Historically, suppressive antibiotic therapy has been utilized for the prevention of recurrent urinary tract infections. Prophylactic antibiotic use has been shown to decrease the likelihood of experiencing recurrent urinary tract infections compared to no antibiotic prophylaxis. However, appropriate antibiotic stewardship remains a concern when long-term antibiotic prophylaxis is utilized. There is also a risk of side effects associated with antibiotic suppressive therapy. Antibiotics that have been studied for the prevention of recurrent urinary tract infections include nitrofurantoin, fosfomycin, trimethoprim, trimethoprim with sulfamethoxazole, and cephalosporins. Fluoroquinolones have also been utilized for prophylaxis, but the FDA has issued warnings regarding the complications associated with fluoroquinolone use. These can include cardiac effects such as QT interval prolongation, seizures, aneurysm rupture, tendon rupture, tendonitis, and neurological side effects.
The American Urological Association Guidelines for recurrent urinary tract infections in female patients acknowledge these concerns and recommend that clinicians prescribing antibiotic prophylaxis discuss the risks and benefits as well as the alternatives to antibiotic prophylaxis in this patient population.
Cranberry supplementation in the diet may be utilized to help reduce the risk of recurrent urinary tract infections, as per the American Urological Association Guidelines. The challenge of applying this recommendation is that cranberry supplementation may come in various forms, including juice, tablets, and cocktails. It is believed that the proanthocyanidins help prevent bacterial adhesion to the urothelium. Increased fluid intake in healthy patients may help reduce the risk of recurrent UTIs. Research on other non-antibiotic prophylaxis options is not robust enough to make strong recommendations in favor of their routine use. Nonetheless, many of these options are utilized by patients and practitioners, including lactobacillus, methenamine, and D-mannose. Healthy female peri- or post-menopausal women with recurrent UTIs can be prescribed intravaginal (not oral) estrogen to decrease the risk of infection, assuming there are no contraindications to estrogen supplementation.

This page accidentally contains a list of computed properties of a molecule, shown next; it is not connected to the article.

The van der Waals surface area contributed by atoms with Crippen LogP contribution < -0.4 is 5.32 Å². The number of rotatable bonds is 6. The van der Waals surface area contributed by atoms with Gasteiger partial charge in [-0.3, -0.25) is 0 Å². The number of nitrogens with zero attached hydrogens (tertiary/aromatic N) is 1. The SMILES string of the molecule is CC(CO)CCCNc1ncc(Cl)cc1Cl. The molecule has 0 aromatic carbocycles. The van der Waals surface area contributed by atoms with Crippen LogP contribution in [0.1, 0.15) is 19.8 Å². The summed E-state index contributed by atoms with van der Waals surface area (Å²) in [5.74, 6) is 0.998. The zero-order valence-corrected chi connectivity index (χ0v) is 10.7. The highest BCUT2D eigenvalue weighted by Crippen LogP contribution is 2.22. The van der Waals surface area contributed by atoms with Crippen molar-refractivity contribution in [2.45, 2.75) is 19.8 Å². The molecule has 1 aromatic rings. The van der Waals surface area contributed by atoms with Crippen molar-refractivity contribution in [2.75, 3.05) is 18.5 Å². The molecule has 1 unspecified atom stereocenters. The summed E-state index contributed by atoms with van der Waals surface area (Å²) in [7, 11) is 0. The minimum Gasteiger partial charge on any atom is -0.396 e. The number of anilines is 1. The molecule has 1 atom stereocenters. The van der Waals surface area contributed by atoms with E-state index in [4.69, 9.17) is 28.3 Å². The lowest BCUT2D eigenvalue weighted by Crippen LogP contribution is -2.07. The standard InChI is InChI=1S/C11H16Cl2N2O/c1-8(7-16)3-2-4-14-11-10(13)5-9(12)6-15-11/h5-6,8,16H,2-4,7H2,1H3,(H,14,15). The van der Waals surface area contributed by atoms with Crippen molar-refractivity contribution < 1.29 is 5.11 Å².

Reinfection UTI is a new event with the reintroduction of bacteria into the urinary tract or by different bacteria.
For reinfection UTI cases, you may need to spend time in the hospital for treatment. Your doctor will provide you with regular doses of antibiotics to stave off the infection. This may be necessary if the infection has spread to the upper parts of the urinary tract or if you are experiencing severe symptoms.